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Anticipating the future

11 February 2016

Photo of chief executive Duncan Rudkin

In this issue, chief executive Duncan Rudkin looks at the significant changes ahead in 2016

We are only six weeks into 2016 and already it has become clear that this will be another year of significant change in pharmacy – genuinely justifying the cliché ‘challenge and opportunity’, perhaps. And I’m conscious that for many of you, especially those of you who work in community pharmacy in England, 2016 may have started off with a great deal of concern and uncertainty about the future. Before Christmas the Department of Health published a number of proposed changes to the pharmacy contract and pharmacy services in England, but it was the proposed reduction in the total funding commitment which has inevitably been the focus of a lot of debate.

I appreciate that is an emotive issue which affects people’s livelihoods. And you may be asking what the GPhC’s position is on the government proposals. Let me emphasise that the GPhC operates independently of governments and of the pharmacy professions and of contractors, and is not involved in making decisions about funding pharmacy. We are here to work on behalf of patients and the public and to protect, promote and maintain their health, safety and wellbeing; our role is not to advocate for the profession, for pharmacy owners or for government.

It is our responsibility, however, to listen to governments across Great Britain, to the NHS and other employers, to registrants and above all to patients and others who use pharmacy services, to be aware of how pharmacy may change in the future. We need to understand these changes so we can ensure that the standards we set are fit not just for today, but for the future. And so we will be holding major consultations in the next 12-18 months on standards for pharmacy professionals, for registered pharmacies and for the education and training of the pharmacy team to ensure that these standards are achievable and appropriate. We will need your input into these consultations to help us understand how you think pharmacy professional practice will and should change (whether or not you see these as the same thing!).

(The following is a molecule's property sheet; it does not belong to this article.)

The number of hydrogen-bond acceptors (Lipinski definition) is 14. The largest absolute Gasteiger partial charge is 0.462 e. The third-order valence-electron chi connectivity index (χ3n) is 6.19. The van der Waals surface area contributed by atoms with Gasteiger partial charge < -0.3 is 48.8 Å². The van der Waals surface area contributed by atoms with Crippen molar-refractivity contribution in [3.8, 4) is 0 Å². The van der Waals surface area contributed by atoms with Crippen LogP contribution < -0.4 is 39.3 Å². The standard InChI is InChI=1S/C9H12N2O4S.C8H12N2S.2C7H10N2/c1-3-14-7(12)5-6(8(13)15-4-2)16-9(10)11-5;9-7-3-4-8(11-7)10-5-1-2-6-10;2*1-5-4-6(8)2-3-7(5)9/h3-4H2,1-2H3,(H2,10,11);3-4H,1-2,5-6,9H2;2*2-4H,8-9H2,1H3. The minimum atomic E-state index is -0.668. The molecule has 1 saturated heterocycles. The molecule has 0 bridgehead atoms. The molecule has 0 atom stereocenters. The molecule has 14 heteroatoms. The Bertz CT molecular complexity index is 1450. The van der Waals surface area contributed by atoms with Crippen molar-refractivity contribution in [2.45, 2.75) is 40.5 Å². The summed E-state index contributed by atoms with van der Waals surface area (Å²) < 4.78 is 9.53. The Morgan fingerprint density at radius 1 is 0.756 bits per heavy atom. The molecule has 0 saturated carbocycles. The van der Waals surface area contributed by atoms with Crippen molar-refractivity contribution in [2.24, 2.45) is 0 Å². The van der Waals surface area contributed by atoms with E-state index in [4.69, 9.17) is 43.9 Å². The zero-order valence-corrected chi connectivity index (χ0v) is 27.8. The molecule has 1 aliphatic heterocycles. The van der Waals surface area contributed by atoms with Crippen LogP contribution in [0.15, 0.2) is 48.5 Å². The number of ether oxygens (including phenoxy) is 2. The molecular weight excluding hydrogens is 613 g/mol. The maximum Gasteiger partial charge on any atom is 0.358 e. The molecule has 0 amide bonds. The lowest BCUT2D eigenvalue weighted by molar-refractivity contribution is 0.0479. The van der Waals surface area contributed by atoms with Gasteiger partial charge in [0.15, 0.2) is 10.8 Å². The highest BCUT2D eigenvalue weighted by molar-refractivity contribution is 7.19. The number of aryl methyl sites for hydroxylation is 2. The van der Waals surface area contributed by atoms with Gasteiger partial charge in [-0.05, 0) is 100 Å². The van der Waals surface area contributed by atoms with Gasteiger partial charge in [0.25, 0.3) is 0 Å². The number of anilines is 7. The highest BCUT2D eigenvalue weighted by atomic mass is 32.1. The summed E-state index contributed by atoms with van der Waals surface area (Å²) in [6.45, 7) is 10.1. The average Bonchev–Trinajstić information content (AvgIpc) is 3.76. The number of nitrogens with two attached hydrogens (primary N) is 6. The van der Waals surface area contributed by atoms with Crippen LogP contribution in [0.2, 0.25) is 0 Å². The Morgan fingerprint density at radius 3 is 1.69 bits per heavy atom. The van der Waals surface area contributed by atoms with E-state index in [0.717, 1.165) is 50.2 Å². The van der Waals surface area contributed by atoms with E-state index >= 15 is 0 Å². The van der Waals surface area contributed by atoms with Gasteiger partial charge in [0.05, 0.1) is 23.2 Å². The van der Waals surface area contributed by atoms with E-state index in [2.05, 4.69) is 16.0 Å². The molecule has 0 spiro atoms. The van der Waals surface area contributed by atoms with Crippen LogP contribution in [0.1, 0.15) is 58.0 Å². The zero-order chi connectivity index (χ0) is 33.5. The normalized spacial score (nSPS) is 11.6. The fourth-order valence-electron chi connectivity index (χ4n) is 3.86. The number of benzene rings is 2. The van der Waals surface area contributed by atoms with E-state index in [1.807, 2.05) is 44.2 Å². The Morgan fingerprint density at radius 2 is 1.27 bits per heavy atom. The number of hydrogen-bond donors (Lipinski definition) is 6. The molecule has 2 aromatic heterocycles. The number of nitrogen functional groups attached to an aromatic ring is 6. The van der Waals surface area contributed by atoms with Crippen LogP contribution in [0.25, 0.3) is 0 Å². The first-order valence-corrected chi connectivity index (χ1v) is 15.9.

Efficiency and effectiveness

We continue to focus on ensuring we are using registrants’ fees efficiently and effectively. Last week our council approved our budget for 2016/17 and decided to maintain registrants’ fees at the current level for October 2016-17.  We are reducing our operating costs for 2016/17 so we don’t have to raise fees, despite continuing growth in the volume of cases we are having to deal with. It is our intention to achieve greater efficiencies on top of what we’ve already achieved over the past financial year, while continuing to achieve our ambitious aims.

Reserving judgement

It is very important that the pharmacists and pharmacy technicians that we regulate have confidence in us as their regulator and so we carefully consider all feedback and comments from registrants about our work. Recently, some registrants have raised concerns in the media about the actions we have taken so far in a high-profile case involving an internet pharmacy.

My team and I understand the frustration some registrants may feel when they think we should be taking immediate action in a particular case involving an individual pharmacy professional or pharmacy business. While our process may take longer than many would like, our duty is to thoroughly investigate and consider all available evidence before taking action. We aim to provide updates whenever possible, however, it would be inappropriate—and unfair—to discuss ongoing cases; doing so could prejudice any future hearings and the outcome of the case.   It is right that registrants let us know when they think we have not taken the right action. But we are not in the business of arbitrary judgement or trial by comment columns.

New powers for regulating registered pharmacies

Finally, I’d like to add that I’m delighted that the UK and Scottish Parliaments are now considering new legislation which will give us important powers to improve the way in which we regulate registered pharmacies. The order will allow us to publish reports from our inspections and take proportionate enforcement action against pharmacies where necessary. Once this legislation has gone through, we will seek your views later this year on changes to our approach to regulating registered pharmacies.